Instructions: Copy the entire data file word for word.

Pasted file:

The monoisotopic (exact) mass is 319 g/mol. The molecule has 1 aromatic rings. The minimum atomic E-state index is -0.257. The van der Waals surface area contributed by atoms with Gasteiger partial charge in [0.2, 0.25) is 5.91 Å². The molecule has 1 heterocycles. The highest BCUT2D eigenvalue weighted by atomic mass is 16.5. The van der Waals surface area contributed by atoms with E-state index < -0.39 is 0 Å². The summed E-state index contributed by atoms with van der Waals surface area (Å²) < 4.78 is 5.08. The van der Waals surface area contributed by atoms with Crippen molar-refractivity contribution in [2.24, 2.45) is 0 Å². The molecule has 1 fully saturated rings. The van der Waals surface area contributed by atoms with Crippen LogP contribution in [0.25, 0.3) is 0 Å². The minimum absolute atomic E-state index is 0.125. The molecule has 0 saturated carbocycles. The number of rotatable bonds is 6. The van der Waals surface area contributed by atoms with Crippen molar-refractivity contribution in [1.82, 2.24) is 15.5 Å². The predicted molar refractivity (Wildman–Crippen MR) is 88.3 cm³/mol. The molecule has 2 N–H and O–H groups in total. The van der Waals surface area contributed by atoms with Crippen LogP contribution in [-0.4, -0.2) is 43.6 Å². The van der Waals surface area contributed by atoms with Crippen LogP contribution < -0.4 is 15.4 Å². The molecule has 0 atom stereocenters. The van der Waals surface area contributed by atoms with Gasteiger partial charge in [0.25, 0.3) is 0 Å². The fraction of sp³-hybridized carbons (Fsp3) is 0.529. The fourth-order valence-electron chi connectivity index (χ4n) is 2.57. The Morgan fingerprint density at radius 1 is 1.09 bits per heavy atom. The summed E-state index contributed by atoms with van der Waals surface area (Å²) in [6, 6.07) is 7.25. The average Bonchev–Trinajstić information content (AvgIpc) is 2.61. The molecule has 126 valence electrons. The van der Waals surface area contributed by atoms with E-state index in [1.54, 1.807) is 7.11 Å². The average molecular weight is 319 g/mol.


The monoisotopic (exact) mass is 319 g/mol. The molecule has 1 aromatic rings. The minimum atomic E-state index is -0.257. The van der Waals surface area contributed by atoms with Gasteiger partial charge in [0.2, 0.25) is 5.91 Å². The molecule has 1 heterocycles. The highest BCUT2D eigenvalue weighted by atomic mass is 16.5. The van der Waals surface area contributed by atoms with E-state index < -0.39 is 0 Å². The summed E-state index contributed by atoms with van der Waals surface area (Å²) < 4.78 is 5.08. The van der Waals surface area contributed by atoms with Crippen molar-refractivity contribution in [2.24, 2.45) is 0 Å². The molecule has 1 fully saturated rings. The van der Waals surface area contributed by atoms with Crippen LogP contribution in [0.25, 0.3) is 0 Å². The minimum absolute atomic E-state index is 0.125. The molecule has 0 saturated carbocycles. The number of rotatable bonds is 6. The van der Waals surface area contributed by atoms with Crippen molar-refractivity contribution in [1.82, 2.24) is 15.5 Å². The predicted molar refractivity (Wildman–Crippen MR) is 88.3 cm³/mol. The molecule has 2 N–H and O–H groups in total. The van der Waals surface area contributed by atoms with Crippen LogP contribution in [-0.4, -0.2) is 43.6 Å². The van der Waals surface area contributed by atoms with Crippen LogP contribution < -0.4 is 15.4 Å². The molecule has 0 atom stereocenters. The van der Waals surface area contributed by atoms with Gasteiger partial charge in [0.25, 0.3) is 0 Å². The fraction of sp³-hybridized carbons (Fsp3) is 0.529. The fourth-order valence-electron chi connectivity index (χ4n) is 2.57. The Morgan fingerprint density at radius 1 is 1.09 bits per heavy atom. The summed E-state index contributed by atoms with van der Waals surface area (Å²) in [6, 6.07) is 7.25. The average Bonchev–Trinajstić information content (AvgIpc) is 2.61. The molecule has 126 valence electrons. The van der Waals surface area contributed by atoms with E-state index in [1.54, 1.807) is 7.11 Å². The average molecular weight is 319 g/mol.